APOD: Perseus Galaxy Cluster from Euclid (2023 Nov 08)

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APOD: Perseus Galaxy Cluster from Euclid (2023 Nov 08)

Post by APOD Robot » Wed Nov 08, 2023 5:05 am

Image Perseus Galaxy Cluster from Euclid

Explanation: There's a new space telescope in the sky: Euclid. Equipped with two large panoramic cameras, Euclid captures light from the visible to the near-infrared. It took five hours of observing for Euclid's 1.2-meter diameter primary mirror to capture, through its sharp optics, the 1000+ galaxies in the Perseus cluster, which lies 250 million light years away. More than 100,000 galaxies are visible in the background, some as far away as 10 billion light years. The revolutionary nature of Euclid lies in the combination of its wide field of view (twice the area of the full moon), its high angular resolution (thanks to its 620 Megapixel camera), and its infrared vision, which captures both images and spectra. Euclid's initial surveys, covering a third of the sky and recording over 2 billion galaxies, will enable a study of how dark matter and dark energy have shaped our universe.

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Re: APOD: Perseus Galaxy Cluster from Euclid (2023 Nov 08)

Post by Ann » Wed Nov 08, 2023 6:05 am


I just made a post in the Breaking Science News forum about Euclid's first images, before I had seen the new APOD. That was perhaps hasty of me. I used Euclid's portrait of IC 342 to illustrate the capabilities of Euclid, because that picture was my favorite.

But Euclid's portrait of the Perseus Galaxy Cluster is of course absolutely incredibly impressive. We see "near and far" at the same time and with much the same sharpness.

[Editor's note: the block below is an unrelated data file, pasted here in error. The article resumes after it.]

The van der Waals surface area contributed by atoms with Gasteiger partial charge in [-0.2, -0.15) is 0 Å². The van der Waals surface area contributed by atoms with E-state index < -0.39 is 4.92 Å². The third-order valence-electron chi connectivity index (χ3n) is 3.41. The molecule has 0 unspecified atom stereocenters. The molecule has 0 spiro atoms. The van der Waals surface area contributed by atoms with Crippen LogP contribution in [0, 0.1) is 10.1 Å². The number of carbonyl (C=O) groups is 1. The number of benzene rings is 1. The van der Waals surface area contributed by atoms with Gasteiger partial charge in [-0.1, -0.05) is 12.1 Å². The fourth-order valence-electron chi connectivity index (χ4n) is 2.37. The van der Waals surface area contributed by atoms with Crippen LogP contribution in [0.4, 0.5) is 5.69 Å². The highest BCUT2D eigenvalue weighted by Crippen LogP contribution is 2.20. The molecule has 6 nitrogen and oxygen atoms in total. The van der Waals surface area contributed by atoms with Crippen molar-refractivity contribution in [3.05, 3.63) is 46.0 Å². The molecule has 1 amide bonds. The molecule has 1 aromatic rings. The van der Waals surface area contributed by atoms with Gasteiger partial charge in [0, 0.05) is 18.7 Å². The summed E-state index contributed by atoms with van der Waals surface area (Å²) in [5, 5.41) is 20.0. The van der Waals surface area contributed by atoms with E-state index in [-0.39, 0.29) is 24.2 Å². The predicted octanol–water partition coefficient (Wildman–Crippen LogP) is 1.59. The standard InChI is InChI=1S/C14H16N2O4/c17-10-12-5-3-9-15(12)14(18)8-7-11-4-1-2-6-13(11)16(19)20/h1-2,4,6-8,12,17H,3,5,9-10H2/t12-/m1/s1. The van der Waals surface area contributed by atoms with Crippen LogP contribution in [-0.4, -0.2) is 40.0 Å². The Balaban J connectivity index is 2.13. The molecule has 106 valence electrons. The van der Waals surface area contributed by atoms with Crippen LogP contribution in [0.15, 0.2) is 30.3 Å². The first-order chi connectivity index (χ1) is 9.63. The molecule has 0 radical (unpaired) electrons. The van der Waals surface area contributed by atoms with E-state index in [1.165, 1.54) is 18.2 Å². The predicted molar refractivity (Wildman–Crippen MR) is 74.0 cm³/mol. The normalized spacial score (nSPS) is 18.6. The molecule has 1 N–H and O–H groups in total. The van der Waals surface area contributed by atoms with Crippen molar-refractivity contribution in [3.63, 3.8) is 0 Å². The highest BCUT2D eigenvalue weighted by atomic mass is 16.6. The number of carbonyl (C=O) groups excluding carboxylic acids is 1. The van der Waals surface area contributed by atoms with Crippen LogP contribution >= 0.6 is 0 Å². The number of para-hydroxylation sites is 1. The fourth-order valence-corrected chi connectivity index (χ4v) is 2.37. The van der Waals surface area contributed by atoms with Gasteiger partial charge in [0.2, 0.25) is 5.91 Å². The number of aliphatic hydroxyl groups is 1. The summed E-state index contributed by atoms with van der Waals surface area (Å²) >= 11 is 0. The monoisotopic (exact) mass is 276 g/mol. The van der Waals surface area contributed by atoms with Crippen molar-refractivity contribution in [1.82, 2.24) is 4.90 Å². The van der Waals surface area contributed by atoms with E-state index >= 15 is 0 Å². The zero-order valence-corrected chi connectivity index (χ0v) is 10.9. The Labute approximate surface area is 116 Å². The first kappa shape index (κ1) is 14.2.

I think of the Perseus Cluster of Galaxies like this:

R. Jay GaBany is an amateur using amateur equipment, and his image is from 2008, which makes it very impressive indeed. As you can see, if you compare GaBany's image with Euclid's, GaBany highlights the very impressive nature of NGC 1275, which Euclid does not.

No, but Euclid highlights the impressive nature of the Perseus Cluster of Galaxies itself, and perhaps even more so, it brings out the almost impossible richness of the galactic background. It is almost as if the Universe had dressed up in jacket studded with glittering sequines:

Sequine studded jacket.png

It's hard not to ask oneself the question, "Why is it dark at night?", when one sees all those little galaxies as crystal-sharp grains of salt richly sprinkled all over Euclid's field.

Ann
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Re: APOD: Perseus Galaxy Cluster from Euclid (2023 Nov 08)

Post by alex555 » Wed Nov 08, 2023 7:41 am

Euclid shows a diffraction spike pattern similar to Webb.

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Re: APOD: Perseus Galaxy Cluster from Euclid (2023 Nov 08)